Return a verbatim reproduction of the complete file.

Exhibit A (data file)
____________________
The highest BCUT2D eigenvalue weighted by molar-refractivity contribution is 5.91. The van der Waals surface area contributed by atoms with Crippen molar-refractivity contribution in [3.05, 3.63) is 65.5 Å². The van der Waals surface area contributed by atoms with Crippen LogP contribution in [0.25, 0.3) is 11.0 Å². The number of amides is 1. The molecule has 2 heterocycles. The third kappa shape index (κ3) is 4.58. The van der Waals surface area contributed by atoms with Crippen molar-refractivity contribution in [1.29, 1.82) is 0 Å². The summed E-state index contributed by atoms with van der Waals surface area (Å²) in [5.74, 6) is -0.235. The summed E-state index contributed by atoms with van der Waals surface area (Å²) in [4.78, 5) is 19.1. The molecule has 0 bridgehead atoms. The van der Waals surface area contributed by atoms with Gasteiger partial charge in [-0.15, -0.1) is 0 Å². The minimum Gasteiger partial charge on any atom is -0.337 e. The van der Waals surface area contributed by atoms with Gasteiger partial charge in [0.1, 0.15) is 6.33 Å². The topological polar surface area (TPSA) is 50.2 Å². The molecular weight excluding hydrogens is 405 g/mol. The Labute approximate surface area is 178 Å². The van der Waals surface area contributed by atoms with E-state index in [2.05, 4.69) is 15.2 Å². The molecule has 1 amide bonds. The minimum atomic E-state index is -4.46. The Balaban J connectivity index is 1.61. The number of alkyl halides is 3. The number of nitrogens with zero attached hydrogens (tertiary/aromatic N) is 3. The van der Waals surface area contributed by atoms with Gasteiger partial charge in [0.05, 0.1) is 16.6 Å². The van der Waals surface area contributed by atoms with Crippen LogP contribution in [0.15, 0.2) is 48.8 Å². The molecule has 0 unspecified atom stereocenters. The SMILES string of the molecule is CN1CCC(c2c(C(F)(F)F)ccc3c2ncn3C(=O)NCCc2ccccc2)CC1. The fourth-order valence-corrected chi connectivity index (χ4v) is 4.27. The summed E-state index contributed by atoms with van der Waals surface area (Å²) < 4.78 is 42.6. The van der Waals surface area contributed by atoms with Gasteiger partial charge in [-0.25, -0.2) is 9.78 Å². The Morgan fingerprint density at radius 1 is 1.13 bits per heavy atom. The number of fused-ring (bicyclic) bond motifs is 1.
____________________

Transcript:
The highest BCUT2D eigenvalue weighted by molar-refractivity contribution is 5.91. The van der Waals surface area contributed by atoms with Crippen molar-refractivity contribution in [3.05, 3.63) is 65.5 Å². The van der Waals surface area contributed by atoms with Crippen LogP contribution in [0.25, 0.3) is 11.0 Å². The number of amides is 1. The molecule has 2 heterocycles. The third kappa shape index (κ3) is 4.58. The van der Waals surface area contributed by atoms with Crippen molar-refractivity contribution in [1.29, 1.82) is 0 Å². The summed E-state index contributed by atoms with van der Waals surface area (Å²) in [5.74, 6) is -0.235. The summed E-state index contributed by atoms with van der Waals surface area (Å²) in [4.78, 5) is 19.1. The molecule has 0 bridgehead atoms. The van der Waals surface area contributed by atoms with Gasteiger partial charge in [-0.15, -0.1) is 0 Å². The minimum Gasteiger partial charge on any atom is -0.337 e. The van der Waals surface area contributed by atoms with Gasteiger partial charge in [0.1, 0.15) is 6.33 Å². The topological polar surface area (TPSA) is 50.2 Å². The molecular weight excluding hydrogens is 405 g/mol. The Labute approximate surface area is 178 Å². The van der Waals surface area contributed by atoms with E-state index in [2.05, 4.69) is 15.2 Å². The molecule has 1 amide bonds. The minimum atomic E-state index is -4.46. The Balaban J connectivity index is 1.61. The number of alkyl halides is 3. The number of nitrogens with zero attached hydrogens (tertiary/aromatic N) is 3. The van der Waals surface area contributed by atoms with Gasteiger partial charge in [0.05, 0.1) is 16.6 Å². The van der Waals surface area contributed by atoms with Crippen LogP contribution in [0.15, 0.2) is 48.8 Å². The molecule has 0 unspecified atom stereocenters. The SMILES string of the molecule is CN1CCC(c2c(C(F)(F)F)ccc3c2ncn3C(=O)NCCc2ccccc2)CC1. The fourth-order valence-corrected chi connectivity index (χ4v) is 4.27. The summed E-state index contributed by atoms with van der Waals surface area (Å²) < 4.78 is 42.6. The van der Waals surface area contributed by atoms with Gasteiger partial charge in [-0.25, -0.2) is 9.78 Å². The Morgan fingerprint density at radius 1 is 1.13 bits per heavy atom. The number of fused-ring (bicyclic) bond motifs is 1.